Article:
Fallacy Number One: You Must Worship in the Right Place
The Samaritan woman said, “Our fathers worshiped on this mountain, and you Jews say that in Jerusalem is the place where one ought to worship” (John 4:20, nkjv). She was making the same mistaken assumption that many church people do today—that worship must occur in a certain place, or that worship is something that happens only on Sunday mornings, Sunday nights, and Wednesday nights. We Christians have erected great shrines to mark our places of worship.
In reality, worship transcends place. In fact, it has little to do with a place, but everything to do with a Person. You could even say that assigning worship only to a particular place is a form of idolatry.
The human race has a tendency toward idolatry, and sometimes it is hard to see. For example, consider the idolatry that Hezekiah opposed. (See 2 Kings 18.) As one of the righteous kings who came after King David, Hezekiah had his work cut out for him. He became king at twenty-five years of age, and his first act as king was very unusual. Did he erect a monument to his father or try to improve the economy? No. His first act as king was to reestablish true worship in Israel.
Second Kings 18:1–8 records the following things he did to refocus the people in true worship:
• He removed high places.
• He broke the images.
• He cut down the groves.
• He broke in pieces the brazen serpent of Moses.
The people at this time were steeped in idol worship, and yet it is interesting to note that some of the things Hezekiah destroyed were not dedicated to idols, but rather to the worship of God. The brazen serpent of Moses had been fashioned according to the instruction of God for the healing of the people of Israel after they were bitten by serpents (see Numbers 21). This was a God-ordained, sacred object, so why would he destroy it? For the simple reason that the people had made it into an idol. They had started offering incense to something that God had once used, but they were not really looking to God Himself. Anytime our worshipful attention gets directed toward an object, a methodology, or a place instead of God, it becomes idolatry.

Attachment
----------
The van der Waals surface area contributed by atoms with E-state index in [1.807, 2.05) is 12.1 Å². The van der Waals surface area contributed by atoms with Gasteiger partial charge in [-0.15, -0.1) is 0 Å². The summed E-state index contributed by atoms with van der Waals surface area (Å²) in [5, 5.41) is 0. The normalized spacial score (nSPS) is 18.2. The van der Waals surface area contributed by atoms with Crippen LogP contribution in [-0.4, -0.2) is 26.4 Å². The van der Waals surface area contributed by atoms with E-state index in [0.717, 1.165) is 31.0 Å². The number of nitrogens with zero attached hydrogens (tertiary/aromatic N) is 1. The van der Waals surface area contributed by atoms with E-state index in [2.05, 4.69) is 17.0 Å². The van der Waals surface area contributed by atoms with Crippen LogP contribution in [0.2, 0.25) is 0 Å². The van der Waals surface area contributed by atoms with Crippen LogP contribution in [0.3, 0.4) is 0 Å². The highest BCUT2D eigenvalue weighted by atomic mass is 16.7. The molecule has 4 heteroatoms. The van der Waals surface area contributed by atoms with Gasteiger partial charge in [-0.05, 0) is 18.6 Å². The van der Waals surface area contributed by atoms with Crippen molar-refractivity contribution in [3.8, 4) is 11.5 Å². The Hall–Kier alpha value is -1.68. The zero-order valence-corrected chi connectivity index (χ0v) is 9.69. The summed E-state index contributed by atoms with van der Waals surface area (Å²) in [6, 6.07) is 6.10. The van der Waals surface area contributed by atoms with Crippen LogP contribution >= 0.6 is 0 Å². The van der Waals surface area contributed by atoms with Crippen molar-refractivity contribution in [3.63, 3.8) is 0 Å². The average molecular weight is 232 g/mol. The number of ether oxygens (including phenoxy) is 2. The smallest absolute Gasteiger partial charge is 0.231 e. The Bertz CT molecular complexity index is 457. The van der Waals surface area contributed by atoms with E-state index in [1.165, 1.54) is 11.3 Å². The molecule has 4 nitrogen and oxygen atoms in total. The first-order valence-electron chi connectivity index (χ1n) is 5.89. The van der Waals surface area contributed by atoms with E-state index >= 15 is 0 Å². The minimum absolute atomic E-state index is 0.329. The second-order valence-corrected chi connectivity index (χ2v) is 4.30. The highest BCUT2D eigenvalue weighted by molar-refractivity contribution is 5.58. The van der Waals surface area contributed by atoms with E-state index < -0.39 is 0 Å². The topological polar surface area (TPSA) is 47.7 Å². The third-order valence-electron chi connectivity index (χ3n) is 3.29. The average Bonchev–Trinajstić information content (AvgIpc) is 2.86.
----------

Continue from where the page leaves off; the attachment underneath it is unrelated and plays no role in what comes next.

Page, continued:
Several years ago, I was trying to help a church that was experiencing a split. The conflict had started because they were renovating the sanctuary to accommodate more growth. A certain group within the church was against the renovation project because it altered their “sacred” sanctuary. In prayer, I was rebuking the devil of division in this church when the Lord interrupted me: “This isn’t the work of the devil; this is Me.”
I said, “Lord, I don’t understand. How can this be Your work?”
He replied, “This group of people has made this place more important than Me. It must be destroyed or others will be swept into their idolatry. Sometimes I have to pull down and destroy so that I can build.”
Please do not misunderstand; I strongly believe in the importance of corporate gatherings in houses of worship. I love the local church—I am a pastor! Clearly however, we have to avoid the belief that “church” means a place, a building. We are the Lord’s Body, and we carry His presence everywhere we go. A true worshipper enjoys the presence of God in his home, at work, or on vacation.
When King David desired to build God a house, God told him, “I never told you to build me a house (paraphrased from 2 Samuel 7:4–12) Then God promised David, “I will build you a house….” (see verse 27). In essence, God was saying to David, “I don’t want a place in which to dwell. I am looking for a people in whom to dwell.” Jesus stated this same principle to the Samaritan woman when he told her, “Believe me, woman. The time is coming when neither in Jerusalem nor on this mountain will you actually worship the Father” (John 4:21, ncv).